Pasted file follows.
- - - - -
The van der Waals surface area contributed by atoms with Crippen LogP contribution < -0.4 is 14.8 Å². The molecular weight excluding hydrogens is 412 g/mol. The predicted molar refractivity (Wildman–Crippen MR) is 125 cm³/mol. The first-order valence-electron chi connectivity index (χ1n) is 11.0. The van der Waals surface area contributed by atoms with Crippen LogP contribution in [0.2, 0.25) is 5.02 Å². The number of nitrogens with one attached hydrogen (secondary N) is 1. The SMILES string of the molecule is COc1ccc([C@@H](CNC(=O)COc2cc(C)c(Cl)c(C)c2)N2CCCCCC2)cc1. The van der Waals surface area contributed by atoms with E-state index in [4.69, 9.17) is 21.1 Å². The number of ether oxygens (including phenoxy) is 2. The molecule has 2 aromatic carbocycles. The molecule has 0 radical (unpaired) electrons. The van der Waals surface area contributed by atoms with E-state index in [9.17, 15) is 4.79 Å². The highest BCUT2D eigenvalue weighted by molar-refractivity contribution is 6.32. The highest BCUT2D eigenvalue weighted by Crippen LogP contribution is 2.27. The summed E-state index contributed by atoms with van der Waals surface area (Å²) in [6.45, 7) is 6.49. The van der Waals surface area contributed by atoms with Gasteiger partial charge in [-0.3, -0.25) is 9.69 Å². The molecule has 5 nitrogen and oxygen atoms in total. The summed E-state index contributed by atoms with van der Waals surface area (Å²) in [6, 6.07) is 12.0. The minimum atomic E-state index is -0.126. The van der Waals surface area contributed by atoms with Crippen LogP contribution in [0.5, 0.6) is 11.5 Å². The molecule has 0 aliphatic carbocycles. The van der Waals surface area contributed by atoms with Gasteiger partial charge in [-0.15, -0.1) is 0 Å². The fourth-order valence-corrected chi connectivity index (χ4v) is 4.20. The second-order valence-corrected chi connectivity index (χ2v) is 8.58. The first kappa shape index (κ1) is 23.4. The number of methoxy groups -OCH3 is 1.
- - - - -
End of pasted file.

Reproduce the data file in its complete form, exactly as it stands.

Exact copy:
The van der Waals surface area contributed by atoms with Crippen LogP contribution < -0.4 is 14.8 Å². The molecular weight excluding hydrogens is 412 g/mol. The predicted molar refractivity (Wildman–Crippen MR) is 125 cm³/mol. The first-order valence-electron chi connectivity index (χ1n) is 11.0. The van der Waals surface area contributed by atoms with Crippen LogP contribution in [0.2, 0.25) is 5.02 Å². The number of nitrogens with one attached hydrogen (secondary N) is 1. The SMILES string of the molecule is COc1ccc([C@@H](CNC(=O)COc2cc(C)c(Cl)c(C)c2)N2CCCCCC2)cc1. The van der Waals surface area contributed by atoms with E-state index in [4.69, 9.17) is 21.1 Å². The number of ether oxygens (including phenoxy) is 2. The molecule has 2 aromatic carbocycles. The molecule has 0 radical (unpaired) electrons. The van der Waals surface area contributed by atoms with E-state index in [9.17, 15) is 4.79 Å². The highest BCUT2D eigenvalue weighted by molar-refractivity contribution is 6.32. The highest BCUT2D eigenvalue weighted by Crippen LogP contribution is 2.27. The summed E-state index contributed by atoms with van der Waals surface area (Å²) in [6.45, 7) is 6.49. The van der Waals surface area contributed by atoms with Gasteiger partial charge in [-0.3, -0.25) is 9.69 Å². The molecule has 5 nitrogen and oxygen atoms in total. The summed E-state index contributed by atoms with van der Waals surface area (Å²) in [6, 6.07) is 12.0. The minimum atomic E-state index is -0.126. The van der Waals surface area contributed by atoms with Crippen LogP contribution in [0.5, 0.6) is 11.5 Å². The molecule has 0 aliphatic carbocycles. The van der Waals surface area contributed by atoms with Gasteiger partial charge in [-0.15, -0.1) is 0 Å². The fourth-order valence-corrected chi connectivity index (χ4v) is 4.20. The second-order valence-corrected chi connectivity index (χ2v) is 8.58. The first kappa shape index (κ1) is 23.4. The number of methoxy groups -OCH3 is 1.